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June 28, 2024 08:05 AM UTC

Friday Open Thread

  • by: Colorado Pols

“You have to fail in order to practice being brave.”

–Mary Tyler Moore


23 thoughts on “Friday Open Thread

    1. One more power grab by the Supreme Court, insisting "judges know best".

      Creating one MORE argument for a variety of procedural and ethics policies to be reformed.

      1. Yes, as we know, Congress is at its best writing highly detailed instructions in every piece of legislation which is then easily and expeditiously passed into law.  Why just pass a handful of policy direction bills each year, when they have the luxury of time and the skills to pass thousands of bills to micromanage every detail of our lives?  

        Brings new meaning to the old complaint, "I didn't realize it would take an Act of Congress to …"

        1. Overruling the Chevron doctrine will mean far more litigation over agency rules and regulation. This will immediately create situations where the legislative branch has passed a general law on a given issue and empowered a specific agency to apply and enforce it. The agency will be in the unenviable position of administering a law and will have to "interpret" the law. It may not be crystal clear what Congress intends. And yet, the agency must act and in the process interpret the specific statute.  

          The decision ignores the fact agencies spend huge amounts of time holding administrative hearings and taking written comments before issuing a final rule. Agencies are required by law to do that under the federal Administrative Procedures Act. That process involves interpreting and zeroing in on the legislative intent. Could an agency be wrong. Of course, but with this decision all that work will be meaningless. This decision represents ideology over common sense.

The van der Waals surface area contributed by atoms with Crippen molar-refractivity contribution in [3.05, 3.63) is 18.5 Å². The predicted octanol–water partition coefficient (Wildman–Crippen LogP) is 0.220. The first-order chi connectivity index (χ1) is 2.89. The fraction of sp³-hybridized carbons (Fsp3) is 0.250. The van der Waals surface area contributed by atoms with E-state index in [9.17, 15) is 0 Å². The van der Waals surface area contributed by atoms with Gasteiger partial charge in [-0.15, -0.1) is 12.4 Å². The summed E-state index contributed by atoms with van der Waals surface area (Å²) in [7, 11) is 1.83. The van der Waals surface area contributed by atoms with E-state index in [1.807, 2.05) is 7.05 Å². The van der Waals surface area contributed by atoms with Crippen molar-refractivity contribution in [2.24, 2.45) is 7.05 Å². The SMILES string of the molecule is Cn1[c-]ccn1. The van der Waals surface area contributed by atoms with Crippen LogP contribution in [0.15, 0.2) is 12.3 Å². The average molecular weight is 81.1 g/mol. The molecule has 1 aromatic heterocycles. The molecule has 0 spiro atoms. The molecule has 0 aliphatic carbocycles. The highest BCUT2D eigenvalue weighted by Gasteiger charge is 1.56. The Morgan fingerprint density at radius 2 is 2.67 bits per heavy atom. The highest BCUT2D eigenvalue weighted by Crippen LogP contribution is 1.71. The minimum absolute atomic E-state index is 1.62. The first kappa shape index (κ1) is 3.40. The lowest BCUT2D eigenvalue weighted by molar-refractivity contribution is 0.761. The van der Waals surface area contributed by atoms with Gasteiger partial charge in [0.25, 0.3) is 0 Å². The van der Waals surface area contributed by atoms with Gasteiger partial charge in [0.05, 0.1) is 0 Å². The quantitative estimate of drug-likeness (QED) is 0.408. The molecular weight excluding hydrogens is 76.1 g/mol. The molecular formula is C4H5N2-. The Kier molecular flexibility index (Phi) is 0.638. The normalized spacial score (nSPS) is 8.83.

2. Yes, this is very consequential. From Kate Riga at TPM

      The Supreme Court overruled a key pillar of federal agency authority Friday, appropriating a massive amount of executive branch power to itself.

      In overruling Chevron, a 40-year-old precedent, the Court decided that federal agencies no longer get to fill in the gaps of Congress’ laws with their experts’ own reasonable interpretation of how to carry them out; that authority now resides in the judiciary. It’s a power grab that the right-wing legal world has been marching towards for years — and they finally got a Court activist enough to do it.

      Chief Justice John Roberts, often the tip of the spear for this movement, wrote the majority. Justice Elena Kagan, probably the Court’s best pro-agency voice, wrote the dissent, joined by her two liberal colleagues. Justices Neil Gorsuch and Clarence Thomas wrote solo concurrences.

      Roberts completed the takeover with very little humility. The thinking underlying Chevron deference is that agencies are staffed by experts who understand the technicalities of their subject matter, and are best equipped to mold often broad statutes into day-to-day regulations. Judges, on the other hand, have no special insight into, say, the Environmental Protection Agency’s calculations to find permissible amounts of air pollution, or the Occupational Safety and Health Administration’s experience with how factories should be laid out.